We talk a lot about preserving food here at Chelsea Green, but it’s not to be didactic! It’s because we believe in the possibilities of having power over one’s food supply, and being able to seek a more sustainable life, with a stocked larder. We believe in food that is affordable, in spaces for gardens even in the most urban of places, and the RIGHT to grow and process one’s own food.
Just last weekend we participated in the Weston A. Price Foundation conference, a convergence of raw-food advocates and fermentation fans. Three of our authors gave talks on the importance of taking control of your food, in small but significant ways, from experimenting with simple vegetable ferments to making artisan cheese, to fighting corporate control of agriculture on a national level.
But maybe we should take a moment and rewind, and revisit the whole idea of preserving food from a fundamentals standpoint. Let’s think about the WHY. And the HOW.
From our piece on Planetgreen.com:
There are plans in the works for the world’s largest telescope–one that can see back in time to the first stars and their formation. I know, right? Blows your mind. But while you wait for this magnificent (and seemingly impossible) invention, you can turn back the clocks of time in your own home. Starting in the kitchen. And by the way, you don’t even need to have a garden! Try something new: turn your produce into preserves, without nutrient loss. You’ll be eating fresh veggies even in the coldest of months, and as for your hors d’oerves platterâ€”it’ll be the talk of the town.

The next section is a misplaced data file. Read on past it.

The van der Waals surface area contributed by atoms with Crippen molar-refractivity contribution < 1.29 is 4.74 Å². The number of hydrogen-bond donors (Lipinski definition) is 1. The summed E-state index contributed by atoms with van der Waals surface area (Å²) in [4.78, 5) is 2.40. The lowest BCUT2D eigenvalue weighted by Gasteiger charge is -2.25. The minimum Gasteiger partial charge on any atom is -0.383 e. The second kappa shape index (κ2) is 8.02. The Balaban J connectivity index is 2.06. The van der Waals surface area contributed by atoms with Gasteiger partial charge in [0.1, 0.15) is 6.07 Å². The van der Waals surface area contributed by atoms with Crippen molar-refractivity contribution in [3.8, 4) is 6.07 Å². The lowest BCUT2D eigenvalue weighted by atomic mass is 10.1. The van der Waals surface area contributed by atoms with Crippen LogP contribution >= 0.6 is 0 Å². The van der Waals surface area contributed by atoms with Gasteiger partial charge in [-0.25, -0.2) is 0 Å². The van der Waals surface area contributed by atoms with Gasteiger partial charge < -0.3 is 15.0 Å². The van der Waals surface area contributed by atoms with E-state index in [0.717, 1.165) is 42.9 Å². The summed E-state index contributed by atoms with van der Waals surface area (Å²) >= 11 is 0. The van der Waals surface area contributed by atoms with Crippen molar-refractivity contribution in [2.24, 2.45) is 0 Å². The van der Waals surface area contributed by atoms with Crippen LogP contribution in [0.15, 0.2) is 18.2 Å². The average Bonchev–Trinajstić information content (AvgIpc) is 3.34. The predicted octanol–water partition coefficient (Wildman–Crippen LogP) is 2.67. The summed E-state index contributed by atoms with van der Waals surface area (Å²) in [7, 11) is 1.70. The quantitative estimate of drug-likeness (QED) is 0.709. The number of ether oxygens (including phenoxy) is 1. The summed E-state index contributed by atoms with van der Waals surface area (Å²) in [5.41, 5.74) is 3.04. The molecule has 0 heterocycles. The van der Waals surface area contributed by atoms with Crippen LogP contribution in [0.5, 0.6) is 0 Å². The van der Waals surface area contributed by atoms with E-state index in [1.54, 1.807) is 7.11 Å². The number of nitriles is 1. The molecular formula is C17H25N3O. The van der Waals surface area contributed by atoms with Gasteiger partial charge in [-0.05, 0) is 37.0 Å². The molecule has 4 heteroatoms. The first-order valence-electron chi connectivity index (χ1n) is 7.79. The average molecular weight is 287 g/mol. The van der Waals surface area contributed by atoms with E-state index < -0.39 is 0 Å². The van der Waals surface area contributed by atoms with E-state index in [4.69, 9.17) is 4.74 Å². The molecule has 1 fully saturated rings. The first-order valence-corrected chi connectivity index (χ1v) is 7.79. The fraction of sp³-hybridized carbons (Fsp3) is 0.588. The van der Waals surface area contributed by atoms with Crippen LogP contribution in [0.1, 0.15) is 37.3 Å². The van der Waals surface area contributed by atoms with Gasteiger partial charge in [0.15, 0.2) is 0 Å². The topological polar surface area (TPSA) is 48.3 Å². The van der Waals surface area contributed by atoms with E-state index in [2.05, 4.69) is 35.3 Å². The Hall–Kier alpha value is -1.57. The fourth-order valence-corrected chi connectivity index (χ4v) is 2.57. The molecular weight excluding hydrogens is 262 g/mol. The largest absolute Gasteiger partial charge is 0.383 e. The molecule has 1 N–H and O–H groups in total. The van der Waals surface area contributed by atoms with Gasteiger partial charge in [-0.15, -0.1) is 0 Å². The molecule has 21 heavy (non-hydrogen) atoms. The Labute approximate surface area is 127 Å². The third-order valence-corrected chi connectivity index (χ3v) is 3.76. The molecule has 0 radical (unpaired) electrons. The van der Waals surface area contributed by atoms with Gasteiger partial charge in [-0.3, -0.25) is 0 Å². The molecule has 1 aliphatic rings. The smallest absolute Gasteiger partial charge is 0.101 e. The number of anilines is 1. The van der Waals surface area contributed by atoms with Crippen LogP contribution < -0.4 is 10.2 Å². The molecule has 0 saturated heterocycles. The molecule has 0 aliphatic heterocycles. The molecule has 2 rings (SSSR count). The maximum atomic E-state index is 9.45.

The Gardeners and Farmers of Terre Vivante, an ecological research and education center located in southeastern France, are masters in the art of preserving food. But their technique is not as simple as stuffing food in your freezer, or storing them away in mason jars. They implement more traditional and old-fashioned methods using salt, oil, sugar, alcohol, vinegar, drying, cold storage, and lactic fermentation. In their book, Preserving Food Without Freezing or Canning: Traditional Techniques Using Salt, Oil, Sugar, Alcohol, Vinegar, Drying, Cold Storage, and Lactic Fermentation, they give tips and recipes on how to preserve food, the traditional ways.
The History of Canning and Freezing
According to the folks at Terre Vivante:
“These days, frozen foods tend to replace canned and bottled goods, since foods lose fewer nutrients through cold than through heat. But freezing is not very satisfactory either: it is expensive, consumes a lot of energy, and destroys many of the vitamins. In the home kitchen, we observe the same development as we have seen in industry: Canning, which was very popular in the 1960s (country folks each with their own sterilizers, putting up their own green beans, shell peas, and tomatoes), has given way to freezing. Emerging relatively recently (sterilization in the nineteenth century, freezing in the twentieth century), these two processes have relegated traditional food-preservation methods to obscurity, if not complete oblivion, as their scope of application has dwindled away. By far, the best example of displacement is lactic fermentation. Formerly used to preserve all sorts of vegetables, it has survived solely for making sauerkraut, and at that, more for gastronomic reasons than as a preservation process in its own right.
Fortunately, the traditional methods of preservation still live on in the French countryside, although they are rapidly disappearing. There is a wealth of knowledge to be gathered here before it falls into anonymity.”
Choosing a Method of Preservation
So what to choose in lieu of freezing and canning? According to these gardeners and farmers:
“Three methods overwhelmingly dominate the history of food preservation before the industrial age: cellar storage under cool, dark conditions, for certain fruits and winter vegetables (such as root vegetables, tubers, apples, and pears); drying, for fruit; and lactic fermentation for most other vegetables. Natural-state preservation in a cellar is the most basic way to preserve foods that take well to this method. Although it is possible to dry apples and to lacto-ferment carrots, winter provisions have traditionally relied on apples stored in a cellar in their natural state, and carrots preserved likewise in a root cellar, or in the ground.”
Read the entire article here.